Posted on

What To Do About a Chronically Late Employee

Share

Here’s a roundup of answers to five questions from readers.

1. What to do about a chronically late employee

Time is of the essence with our business and so we emphasize punctuality. We have a low-performing employee who is under performance review and is habitually late, as well as a few other late employees who are otherwise stellar performers. These top performers also work after hours, and the low-performing one does not. How does we handle the first person’s lateness without being perceived as showing favoritism/unfair treatment when we don’t make a big deal of it with the others?

Green responds:

It’s totally reasonable to treat high performers differently than low performers; in fact, you should differentiate by performance. People performing at a high level have earned different levels of trust, autonomy, assignments, and recognition.

If your low-performing employee asks why other people are allowed to come in late when he’s not, you can say, “We want everyone here on time, but certainly people can earn more leeway when they’re regularly working long hours and performing at a high level.”

Low performance combined with habitual lateness that hasn’t changed with feedback is a really bad combination. If you don’t see quickly significant and sustained improvement on both fronts, it’s time to replace him with someone who will work at the level you need.

2. New employee won’t stop talking about her old job

I have a new employee who is in orientation. Every time I or one of the other staff members tell her about something, she says, “That’s not how we did it at my last job,” or “we did it XYZ way at this other place.” And she expresses an opinion about everything she is told, no matter what the topic. My staff is starting to get frustrated but so far has been kind and saying things like, “Well, this is the way we do it here.” She is also printing out orientation pages and telling me what needs to be updated when she was already told what the updates were.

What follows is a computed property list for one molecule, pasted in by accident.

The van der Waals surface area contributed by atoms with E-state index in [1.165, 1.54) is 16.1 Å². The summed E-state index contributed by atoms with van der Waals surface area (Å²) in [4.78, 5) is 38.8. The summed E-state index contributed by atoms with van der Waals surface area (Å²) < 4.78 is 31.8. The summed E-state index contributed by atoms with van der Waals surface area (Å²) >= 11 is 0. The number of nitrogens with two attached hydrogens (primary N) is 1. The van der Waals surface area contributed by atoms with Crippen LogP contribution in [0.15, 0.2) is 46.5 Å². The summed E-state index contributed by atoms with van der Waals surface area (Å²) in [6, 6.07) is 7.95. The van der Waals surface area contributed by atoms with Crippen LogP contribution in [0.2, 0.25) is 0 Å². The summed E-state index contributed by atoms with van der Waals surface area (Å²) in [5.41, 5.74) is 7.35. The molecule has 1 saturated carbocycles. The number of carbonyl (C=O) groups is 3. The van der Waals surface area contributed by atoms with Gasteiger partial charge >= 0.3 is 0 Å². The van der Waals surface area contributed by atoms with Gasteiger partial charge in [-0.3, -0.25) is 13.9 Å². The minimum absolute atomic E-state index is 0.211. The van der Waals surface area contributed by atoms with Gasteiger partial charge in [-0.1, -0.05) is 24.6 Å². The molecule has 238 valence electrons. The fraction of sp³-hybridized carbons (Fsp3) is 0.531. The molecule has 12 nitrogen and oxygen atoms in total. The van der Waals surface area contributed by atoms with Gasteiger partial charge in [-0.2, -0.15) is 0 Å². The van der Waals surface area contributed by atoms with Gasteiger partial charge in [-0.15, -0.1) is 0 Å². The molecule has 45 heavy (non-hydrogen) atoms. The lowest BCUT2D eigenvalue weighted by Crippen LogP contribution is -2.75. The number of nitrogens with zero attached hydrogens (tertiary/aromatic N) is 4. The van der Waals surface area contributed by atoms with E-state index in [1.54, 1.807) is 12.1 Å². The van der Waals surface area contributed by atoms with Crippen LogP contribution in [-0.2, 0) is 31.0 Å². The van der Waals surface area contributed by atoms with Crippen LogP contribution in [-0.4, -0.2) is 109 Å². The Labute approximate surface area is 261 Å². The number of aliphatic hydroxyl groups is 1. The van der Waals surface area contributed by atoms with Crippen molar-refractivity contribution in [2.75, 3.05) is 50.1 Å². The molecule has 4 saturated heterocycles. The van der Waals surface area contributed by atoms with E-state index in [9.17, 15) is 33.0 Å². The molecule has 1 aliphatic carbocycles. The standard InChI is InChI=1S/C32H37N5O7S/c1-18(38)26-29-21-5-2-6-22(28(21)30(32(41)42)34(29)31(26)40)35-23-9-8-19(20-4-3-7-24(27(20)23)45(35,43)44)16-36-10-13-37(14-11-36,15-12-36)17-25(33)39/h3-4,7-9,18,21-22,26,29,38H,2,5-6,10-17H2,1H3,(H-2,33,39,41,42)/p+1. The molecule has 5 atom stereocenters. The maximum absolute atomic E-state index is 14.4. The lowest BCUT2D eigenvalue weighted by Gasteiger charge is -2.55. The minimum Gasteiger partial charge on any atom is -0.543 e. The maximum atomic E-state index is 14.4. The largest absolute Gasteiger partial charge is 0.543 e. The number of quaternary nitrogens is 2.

Is there a kind way to tell her to listen and learn and stop telling us about how she did things other places?

Green responds:

Sit down with her one-on-one and say this: “Jane, you’ve mentioned multiple times that you did things differently at previous jobs. Right now, we want to focus on teaching you how we do things here, and it’s becoming a distraction to keep discussing how you’ve done things differently before. Can I ask you to stay focused on what we’re teaching you about how we operate here?”

Also, if you’re not this person’s manager, give a heads-up to the person who is, because this has Pain In The Butt written all over it. (And that will be helpful for her manager to know about, since it’s more likely to make her direct about nipping this in the bud when she sees it herself.)

3. Should I check with a candidate before I give a reference for them?

My industry is kind of small, and while everyone doesn’t know everyone, it is pretty darn close. The people who work in our industry move from site to site with stints in the HQ. I used to work at Company A. A friend from Company A emailed me to ask if I would give a reference for my old boss at Company B.

They are asking because he went straight from the site where we worked together to another site and didn’t include references from either of those sites. I don’t know why he didn’t include a reference from our site, but I would be willing to give a good reference. I know that he left the next site abruptly, but I didn’t work in that department so I don’t know why.

I know a good hiring team does their own due diligence on reviewing a candidate, including using any resource they can access to get feedback. But as the person being asked, do I get permission from the applicant first? Is it a different standard if I am being asked to be a reference for someone who reported to me vs someone I reported to?

Green responds: